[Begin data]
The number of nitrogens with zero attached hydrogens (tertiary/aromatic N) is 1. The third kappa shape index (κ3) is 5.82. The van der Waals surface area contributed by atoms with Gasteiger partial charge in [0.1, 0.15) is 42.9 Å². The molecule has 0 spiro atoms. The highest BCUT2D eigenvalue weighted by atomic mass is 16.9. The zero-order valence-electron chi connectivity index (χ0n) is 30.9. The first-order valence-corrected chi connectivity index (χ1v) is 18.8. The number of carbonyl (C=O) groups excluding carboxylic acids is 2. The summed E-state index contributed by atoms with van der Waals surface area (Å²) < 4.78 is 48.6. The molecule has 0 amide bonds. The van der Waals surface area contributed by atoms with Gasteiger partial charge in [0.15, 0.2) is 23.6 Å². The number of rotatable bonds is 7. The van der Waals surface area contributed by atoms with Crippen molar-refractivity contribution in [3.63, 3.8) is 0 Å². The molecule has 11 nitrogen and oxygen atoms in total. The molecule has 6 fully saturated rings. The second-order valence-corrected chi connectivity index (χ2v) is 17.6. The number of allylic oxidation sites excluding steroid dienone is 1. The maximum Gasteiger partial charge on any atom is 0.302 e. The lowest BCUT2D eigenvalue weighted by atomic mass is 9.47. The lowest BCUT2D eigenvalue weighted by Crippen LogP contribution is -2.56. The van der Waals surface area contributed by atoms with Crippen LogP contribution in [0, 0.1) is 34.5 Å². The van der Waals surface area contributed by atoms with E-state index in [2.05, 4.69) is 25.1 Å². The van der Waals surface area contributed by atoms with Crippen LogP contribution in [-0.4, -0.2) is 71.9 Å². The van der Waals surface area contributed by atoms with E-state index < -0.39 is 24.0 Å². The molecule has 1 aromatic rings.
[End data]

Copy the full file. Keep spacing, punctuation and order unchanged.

The number of nitrogens with zero attached hydrogens (tertiary/aromatic N) is 1. The third kappa shape index (κ3) is 5.82. The van der Waals surface area contributed by atoms with Gasteiger partial charge in [0.1, 0.15) is 42.9 Å². The molecule has 0 spiro atoms. The highest BCUT2D eigenvalue weighted by atomic mass is 16.9. The zero-order valence-electron chi connectivity index (χ0n) is 30.9. The first-order valence-corrected chi connectivity index (χ1v) is 18.8. The number of carbonyl (C=O) groups excluding carboxylic acids is 2. The summed E-state index contributed by atoms with van der Waals surface area (Å²) < 4.78 is 48.6. The molecule has 0 amide bonds. The van der Waals surface area contributed by atoms with Gasteiger partial charge in [0.15, 0.2) is 23.6 Å². The number of rotatable bonds is 7. The van der Waals surface area contributed by atoms with Crippen molar-refractivity contribution in [3.63, 3.8) is 0 Å². The molecule has 11 nitrogen and oxygen atoms in total. The molecule has 6 fully saturated rings. The second-order valence-corrected chi connectivity index (χ2v) is 17.6. The number of allylic oxidation sites excluding steroid dienone is 1. The maximum Gasteiger partial charge on any atom is 0.302 e. The lowest BCUT2D eigenvalue weighted by atomic mass is 9.47. The lowest BCUT2D eigenvalue weighted by Crippen LogP contribution is -2.56. The van der Waals surface area contributed by atoms with Crippen LogP contribution in [0, 0.1) is 34.5 Å². The van der Waals surface area contributed by atoms with E-state index in [2.05, 4.69) is 25.1 Å². The van der Waals surface area contributed by atoms with Crippen LogP contribution in [-0.4, -0.2) is 71.9 Å². The van der Waals surface area contributed by atoms with E-state index < -0.39 is 24.0 Å². The molecule has 1 aromatic rings.